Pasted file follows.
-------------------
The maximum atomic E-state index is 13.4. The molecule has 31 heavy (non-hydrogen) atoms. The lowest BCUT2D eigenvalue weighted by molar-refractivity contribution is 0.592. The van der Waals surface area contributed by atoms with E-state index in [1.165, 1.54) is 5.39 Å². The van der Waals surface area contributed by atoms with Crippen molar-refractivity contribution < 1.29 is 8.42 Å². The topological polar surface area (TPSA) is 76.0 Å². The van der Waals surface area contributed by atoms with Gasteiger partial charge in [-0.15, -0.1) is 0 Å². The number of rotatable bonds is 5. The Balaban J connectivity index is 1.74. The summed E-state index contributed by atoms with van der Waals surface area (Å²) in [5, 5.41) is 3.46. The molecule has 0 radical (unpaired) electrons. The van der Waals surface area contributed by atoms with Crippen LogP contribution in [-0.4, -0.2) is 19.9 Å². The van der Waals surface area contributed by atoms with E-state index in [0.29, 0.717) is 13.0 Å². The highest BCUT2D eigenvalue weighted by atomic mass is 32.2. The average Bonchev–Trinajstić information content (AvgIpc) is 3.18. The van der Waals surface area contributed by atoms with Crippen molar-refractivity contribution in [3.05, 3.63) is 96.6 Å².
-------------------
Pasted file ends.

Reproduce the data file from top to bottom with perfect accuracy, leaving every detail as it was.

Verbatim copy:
The maximum atomic E-state index is 13.4. The molecule has 31 heavy (non-hydrogen) atoms. The lowest BCUT2D eigenvalue weighted by molar-refractivity contribution is 0.592. The van der Waals surface area contributed by atoms with E-state index in [1.165, 1.54) is 5.39 Å². The van der Waals surface area contributed by atoms with Crippen molar-refractivity contribution < 1.29 is 8.42 Å². The topological polar surface area (TPSA) is 76.0 Å². The van der Waals surface area contributed by atoms with Gasteiger partial charge in [-0.15, -0.1) is 0 Å². The number of rotatable bonds is 5. The Balaban J connectivity index is 1.74. The summed E-state index contributed by atoms with van der Waals surface area (Å²) in [5, 5.41) is 3.46. The molecule has 0 radical (unpaired) electrons. The van der Waals surface area contributed by atoms with Crippen LogP contribution in [-0.4, -0.2) is 19.9 Å². The van der Waals surface area contributed by atoms with E-state index in [0.29, 0.717) is 13.0 Å². The highest BCUT2D eigenvalue weighted by atomic mass is 32.2. The average Bonchev–Trinajstić information content (AvgIpc) is 3.18. The van der Waals surface area contributed by atoms with Crippen molar-refractivity contribution in [3.05, 3.63) is 96.6 Å².